You may have noticed the new Heat Map geovisualization feature that we have launched on motigo webstats. Here I’ll try to tell a little about what the heat map is and what it does.
Before the heat map, we already had two other geovisualization features on motigo webstats:
- The oldest feature is the Continent of Origin map, which colors each continent according to the total amount of traffic from each continent
- The more recent Visitor map uses Google Maps to pinpoint your most recent visitors’ locations
Between these we have wanted for some time to do a heat map which gives both
- a more detailed view of where your visitors come from than the Continent of Origin
- a higher level of overview than the pinpoint-exact Visitor Map
We also wanted our heat map to update live in real-time. This is something of a rarity in the world of heat maps, in fact it may be rather unique. So here it is: our real-time updating heat map
Heat maps are a way to visualize geographic data such as housing prices, pollution levels, population density, and temperature. On a heat map, areas which appear in a hot color have a high value, e.g. expensive houses, much pollution, dense population, or warm weather.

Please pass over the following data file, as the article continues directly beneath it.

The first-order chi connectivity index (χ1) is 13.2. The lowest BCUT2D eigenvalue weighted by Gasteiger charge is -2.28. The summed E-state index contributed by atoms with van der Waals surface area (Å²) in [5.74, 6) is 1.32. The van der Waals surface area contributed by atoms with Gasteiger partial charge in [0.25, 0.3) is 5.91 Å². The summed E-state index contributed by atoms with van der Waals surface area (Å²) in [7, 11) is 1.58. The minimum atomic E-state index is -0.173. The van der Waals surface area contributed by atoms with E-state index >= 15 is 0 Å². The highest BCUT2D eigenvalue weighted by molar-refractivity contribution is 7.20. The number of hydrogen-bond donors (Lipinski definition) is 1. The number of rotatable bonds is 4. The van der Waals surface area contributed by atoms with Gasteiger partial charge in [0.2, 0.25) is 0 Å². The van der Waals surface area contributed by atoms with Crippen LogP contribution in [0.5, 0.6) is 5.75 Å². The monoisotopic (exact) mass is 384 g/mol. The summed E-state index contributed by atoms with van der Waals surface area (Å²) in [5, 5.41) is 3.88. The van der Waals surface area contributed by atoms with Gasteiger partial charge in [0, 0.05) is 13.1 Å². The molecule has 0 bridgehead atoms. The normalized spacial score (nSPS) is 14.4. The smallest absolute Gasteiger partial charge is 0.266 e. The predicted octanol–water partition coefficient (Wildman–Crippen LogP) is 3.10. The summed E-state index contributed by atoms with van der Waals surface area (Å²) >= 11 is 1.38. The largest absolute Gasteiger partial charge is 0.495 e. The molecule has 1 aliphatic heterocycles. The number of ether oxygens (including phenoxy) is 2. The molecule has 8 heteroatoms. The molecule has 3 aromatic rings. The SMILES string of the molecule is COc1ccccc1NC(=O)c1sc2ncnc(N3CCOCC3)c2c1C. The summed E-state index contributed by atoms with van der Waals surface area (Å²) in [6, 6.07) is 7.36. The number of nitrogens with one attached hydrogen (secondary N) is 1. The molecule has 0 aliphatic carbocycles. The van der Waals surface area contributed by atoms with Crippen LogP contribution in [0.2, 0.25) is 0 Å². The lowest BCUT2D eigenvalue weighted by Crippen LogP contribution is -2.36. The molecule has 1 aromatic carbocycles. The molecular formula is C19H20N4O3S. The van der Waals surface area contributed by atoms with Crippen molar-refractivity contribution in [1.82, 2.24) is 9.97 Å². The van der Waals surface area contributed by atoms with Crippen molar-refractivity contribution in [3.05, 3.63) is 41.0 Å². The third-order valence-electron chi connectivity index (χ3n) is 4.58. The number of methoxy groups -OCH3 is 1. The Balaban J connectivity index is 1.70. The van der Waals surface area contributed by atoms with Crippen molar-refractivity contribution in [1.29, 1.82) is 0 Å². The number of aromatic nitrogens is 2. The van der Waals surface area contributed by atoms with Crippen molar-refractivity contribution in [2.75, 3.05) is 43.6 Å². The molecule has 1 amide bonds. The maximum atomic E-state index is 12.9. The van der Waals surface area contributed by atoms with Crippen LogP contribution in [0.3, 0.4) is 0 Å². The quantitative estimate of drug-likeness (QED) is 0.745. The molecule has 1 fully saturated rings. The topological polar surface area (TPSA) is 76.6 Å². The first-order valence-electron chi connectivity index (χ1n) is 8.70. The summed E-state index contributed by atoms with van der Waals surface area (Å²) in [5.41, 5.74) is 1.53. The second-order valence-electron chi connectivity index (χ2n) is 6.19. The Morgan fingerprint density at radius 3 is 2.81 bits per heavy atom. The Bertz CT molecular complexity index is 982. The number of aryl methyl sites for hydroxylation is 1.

For webstats, a hot color means “many visitors” from that area. The heat map renders each page view as a “hot spot” placed at the visitor’s location on the map.
When it starts up, it uses the first 15 seconds to render the most recent page views: up to 300 recent hits – fewer (down to 30) if your counter is not that busy or if we have recently run a cleanup procedure (cleanup happens once per day for most counters, more often for very busy counters).
Then it just waits for new hits for the counter and renders those as they arrive. There is a slight delay (up to 30 seconds) from the hit happens until it appears as a “hot spot” location on the heat map. If that location is already “hot”, the hit will not stand out, but the hot spot will expand slightly.
As more hits are rendered, older “hot spots” will gradually “cool off” and fade out if no further hits originate from there.
The time until hot spots fade out is determined dynamically by the number of hits which arrive, so it is not possible to say exactly how long a hit will be visible as a hot spot.
We hope you’ll enjoy the new Heat Map feature. If you do, we have many ideas for additional features that we would like to add to the heat map. You are also welcome to leave a reply with your own ideas or comments.
The heat map requires our most recent version of the counter code. If you fetched your counter code since 2008 May 8th you should have the heat map already. Otherwise, you can log in and go to your “My Counters” page for instructions on how to update.